At the height of the Roman Empire, the Romans had about 37 major bases across lands under their control. The British Empire had 36 in its heyday. (www.tomgram.com, 9/4/08) Both are dwarfed by the American global presence today. According to the Pentagon, the United States has 761 official military "sites" abroad. Many are in Germany and Japan, and have housed American troops since the end of World War II 64 years ago. Some—like one in Israel's Negev Desert and another in Poland—have not yet been occupied but are on the drawing board.

Since 1945, bases have been created worldwide for American soldiers, airmen and women, sailors and/or marines in 39 countries, including Australia, Greenland, Colombia, Rumania, Saudi Arabia, Bulgaria, Ecuador, the Azores, Turkey, Spain, Iceland, Singapore, Malaysia and Diego Garcia.

There are bases elsewhere the Pentagon does not count for one reason or another. In a few places the home country does not want to acknowledge a base's existence—Jordan and Pakistan, for example. The huge Bagram Air Base in Afghanistan and Balad Air Base and Camp Victory in Iraq don't count either, even though they are home to tens of thousands of troops and offer many of the amenities of their hometowns—swimming pools, McDonalds, bowling alleys.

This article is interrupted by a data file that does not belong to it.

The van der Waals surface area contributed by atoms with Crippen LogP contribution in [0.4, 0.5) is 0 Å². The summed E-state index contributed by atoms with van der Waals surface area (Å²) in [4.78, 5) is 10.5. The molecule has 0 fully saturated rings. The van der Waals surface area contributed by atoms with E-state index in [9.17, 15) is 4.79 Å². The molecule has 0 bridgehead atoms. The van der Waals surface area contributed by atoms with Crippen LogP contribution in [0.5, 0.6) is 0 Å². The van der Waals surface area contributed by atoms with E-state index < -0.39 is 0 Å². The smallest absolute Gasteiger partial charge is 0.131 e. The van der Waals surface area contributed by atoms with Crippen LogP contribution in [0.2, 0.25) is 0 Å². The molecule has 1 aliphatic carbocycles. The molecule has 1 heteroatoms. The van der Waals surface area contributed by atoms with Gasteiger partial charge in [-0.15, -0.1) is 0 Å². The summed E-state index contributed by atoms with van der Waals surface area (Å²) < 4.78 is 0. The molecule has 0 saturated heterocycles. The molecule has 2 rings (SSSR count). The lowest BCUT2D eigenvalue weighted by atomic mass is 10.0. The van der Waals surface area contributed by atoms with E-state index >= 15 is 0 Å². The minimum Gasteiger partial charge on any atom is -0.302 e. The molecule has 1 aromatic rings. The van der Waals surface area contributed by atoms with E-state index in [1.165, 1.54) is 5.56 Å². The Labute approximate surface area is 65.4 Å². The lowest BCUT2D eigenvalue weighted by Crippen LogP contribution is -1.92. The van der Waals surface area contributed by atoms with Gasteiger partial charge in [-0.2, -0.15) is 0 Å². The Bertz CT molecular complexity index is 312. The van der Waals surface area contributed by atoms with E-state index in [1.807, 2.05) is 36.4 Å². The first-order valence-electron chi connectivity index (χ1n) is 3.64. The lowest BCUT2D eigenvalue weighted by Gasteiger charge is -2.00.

Dozens of additional bases are scattered across the United States, in Puerto Rico, and at Guantanamo Bay, Cuba. Finally, there are the floating bases in U.S. naval fleets around the world. These bases include 5,000-6,000 troops and huge aircraft carriers.

A $15 billion question mark

The cost of these bases, troop training, high tech military equipment, and many other elements in the Pentagon budget are astronomical. Just providing schooling for the children of American troops abroad runs to about $3.5 billion. (Nick Turse, www.tomdispatch.com, 10/26/08)

And, according to an Associated Press investigation, "This year, the Pentagon will employ 27,000 people just for recruitment, advertising and public relations-almost as many as the total 30,000-person work force in the State Department." The cost will be "at least $4.7 billion."

But sometimes, Defense Department money falls into a black hole. "We don't know what we paid for," said Mary Ugone, the Defense Department's deputy inspector general for auditing. She was referring to "massive Pentagon payments made during the occupation and war in Iraq for which there is no existing (or grossly inadequate) documentation. In fact, according to the inspector general for the Defense Department, 'the Pentagon cannot account for almost $15 billion worth of goods and services ranging from trucks, bottle water and mattresses to rocket-propelled grenades and machine guns that were bought from contractors in the Iraq reconstruction effort.'